The last time we gave an update on our foundation was after the Wolfram workshop in Paris.
Since then several fundraising events have happened enabling us to raise a substantial amount. We are immensely grateful to all people contributing and supporting our foundation in that way.
Thanks to that funding, our foundation has funded three projects during the last months.
The group of Pof. C. Verfaillie has been granted an initial budget to start their gene therapy work using adapted CRISPR/CAS9 technology. Currently, although the project is started, there is an ongoing activity to recruit the best researchers. If this project shows promising results, it could be a cure for blindness related to rare genetic diseases.
At the ULB, initial experiments have been done with drug repurposing. Using the GLP1 agonist on the mice models of WFS1 disease, promising results were shown for diabetes phenotype. It remains to be analysed how the effect on nervous systems and hence vision will be. The excellent quality is reflected in an oral presentation that was held on the European diabetes conference (https://www.easd.org/virtualmeeting/home.html#!resources/glp-1-analogues-protect-beta-cells-in-models-of-wolfram-syndrome-12312e34-0d39-499d-a4b2-d56622c38989).
Our support in the US at the lab of Prof. F. Urano has also progressed. We are hopeful that MANF carries the potential to regenerate in the future some of the vision losses. Fumi Urano posts regular updates on his blog (https://wolframsyndrome.dom.wustl.edu/dr-uranos-blog/).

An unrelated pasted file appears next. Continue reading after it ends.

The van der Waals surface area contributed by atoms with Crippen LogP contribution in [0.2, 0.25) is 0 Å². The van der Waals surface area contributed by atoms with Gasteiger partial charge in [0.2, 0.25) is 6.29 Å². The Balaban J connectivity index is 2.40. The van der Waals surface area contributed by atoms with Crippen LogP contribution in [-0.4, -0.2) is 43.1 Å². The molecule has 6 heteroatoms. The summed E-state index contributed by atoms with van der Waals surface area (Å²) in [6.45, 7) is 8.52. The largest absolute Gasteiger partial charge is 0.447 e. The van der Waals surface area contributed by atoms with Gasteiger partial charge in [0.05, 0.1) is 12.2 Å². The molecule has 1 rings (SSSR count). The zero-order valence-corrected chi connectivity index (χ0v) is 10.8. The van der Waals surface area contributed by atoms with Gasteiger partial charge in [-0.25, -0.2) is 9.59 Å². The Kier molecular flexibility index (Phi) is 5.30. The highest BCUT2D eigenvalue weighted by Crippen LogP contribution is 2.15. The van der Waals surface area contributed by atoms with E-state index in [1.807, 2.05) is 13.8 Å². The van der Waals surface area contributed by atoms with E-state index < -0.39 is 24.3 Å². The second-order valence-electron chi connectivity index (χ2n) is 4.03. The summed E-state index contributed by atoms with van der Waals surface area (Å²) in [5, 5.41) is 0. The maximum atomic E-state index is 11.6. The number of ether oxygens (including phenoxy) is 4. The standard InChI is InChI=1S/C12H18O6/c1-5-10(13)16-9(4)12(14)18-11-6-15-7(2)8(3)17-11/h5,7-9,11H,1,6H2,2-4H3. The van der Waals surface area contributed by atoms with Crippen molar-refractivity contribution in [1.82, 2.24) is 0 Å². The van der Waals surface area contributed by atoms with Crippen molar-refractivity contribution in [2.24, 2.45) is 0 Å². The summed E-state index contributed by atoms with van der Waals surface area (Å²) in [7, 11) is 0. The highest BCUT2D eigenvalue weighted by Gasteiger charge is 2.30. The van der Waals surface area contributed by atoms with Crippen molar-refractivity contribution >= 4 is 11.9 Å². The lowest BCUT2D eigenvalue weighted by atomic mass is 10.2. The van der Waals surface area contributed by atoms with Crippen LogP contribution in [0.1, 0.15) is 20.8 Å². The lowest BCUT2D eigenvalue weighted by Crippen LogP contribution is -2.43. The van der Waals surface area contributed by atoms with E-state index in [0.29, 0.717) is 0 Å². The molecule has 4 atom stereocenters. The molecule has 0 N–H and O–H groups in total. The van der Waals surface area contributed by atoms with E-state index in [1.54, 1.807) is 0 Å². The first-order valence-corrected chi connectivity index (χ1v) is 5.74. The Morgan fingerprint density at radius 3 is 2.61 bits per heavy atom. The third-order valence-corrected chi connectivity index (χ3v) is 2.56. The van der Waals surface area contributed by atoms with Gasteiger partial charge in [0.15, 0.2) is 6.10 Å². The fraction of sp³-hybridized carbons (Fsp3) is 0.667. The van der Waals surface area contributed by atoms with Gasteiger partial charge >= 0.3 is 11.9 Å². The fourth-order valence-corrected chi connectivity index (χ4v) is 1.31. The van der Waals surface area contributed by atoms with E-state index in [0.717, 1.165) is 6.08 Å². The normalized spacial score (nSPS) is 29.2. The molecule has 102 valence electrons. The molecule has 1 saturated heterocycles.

We are also pleased that the lab of L. Moons has been able to finance the second phase of their project. She will continue to investigate the effects of the treatment on the eyes and brains of the animal models.
Other interesting news is the article that was recently published about use of GLP1 agonist in WFS1 rats showing a positive effect. https://www.nature.com/articles/s41598-018-28314-z Dr. M. Plaas also developed the WFS1 mouse we are investigating. A collaboration is planned between Dr. Plaas and the ULB / KUL groups.
Eye Hope Foundation is also please to learn that another group of KULeuven, the group of Prof. G. Bultynck has obtained a grant to do research on Ca2+ signalling in WFS1-syndrome (https://gbiomed.kuleuven.be/english/research/50000618/50753344/introduction-1).
Finally, Prof. T. Barrett is close to start his clinical trial using Sodium Valproate during the next month. More information about the clinical trials can be found on http://www.wolframsyndrome.co.uk/clinical_trial.php.
On the private side, Victor has started in the beginning of October on a new medicine using GLP1 agonist to reduce the progression of the syndrome. He is the second patient worldwide with WFS1 that is going for this treatment. His vision deteriorates very fast. Since we discovered he was a WFS1 patient in autumn 2015, his vision dropped from 35 to less than 5%. So basically, he cannot read anymore posing an endless list of practical problems to tackle. That brings us to braille-learning and becoming member of the association for blind people.
Nevertheless, it doesn’t stop him yet, he is still going to cinemas, swimming and playing football. He is walking with Nordic walking sticks and his energy and positivity motivates us to keep on fighting for a cure every day. He learned the braille alphabet in less than a month and will proceed now to his first books!
We do hope from the deepest of our heart that the treatment we are currently doing, will give us time to continue our work.
We will never stop and do everything possible to give children with Wolfram a joyful future!
Our work is only possible to your contributions and activities. Thank you for giving us all hope.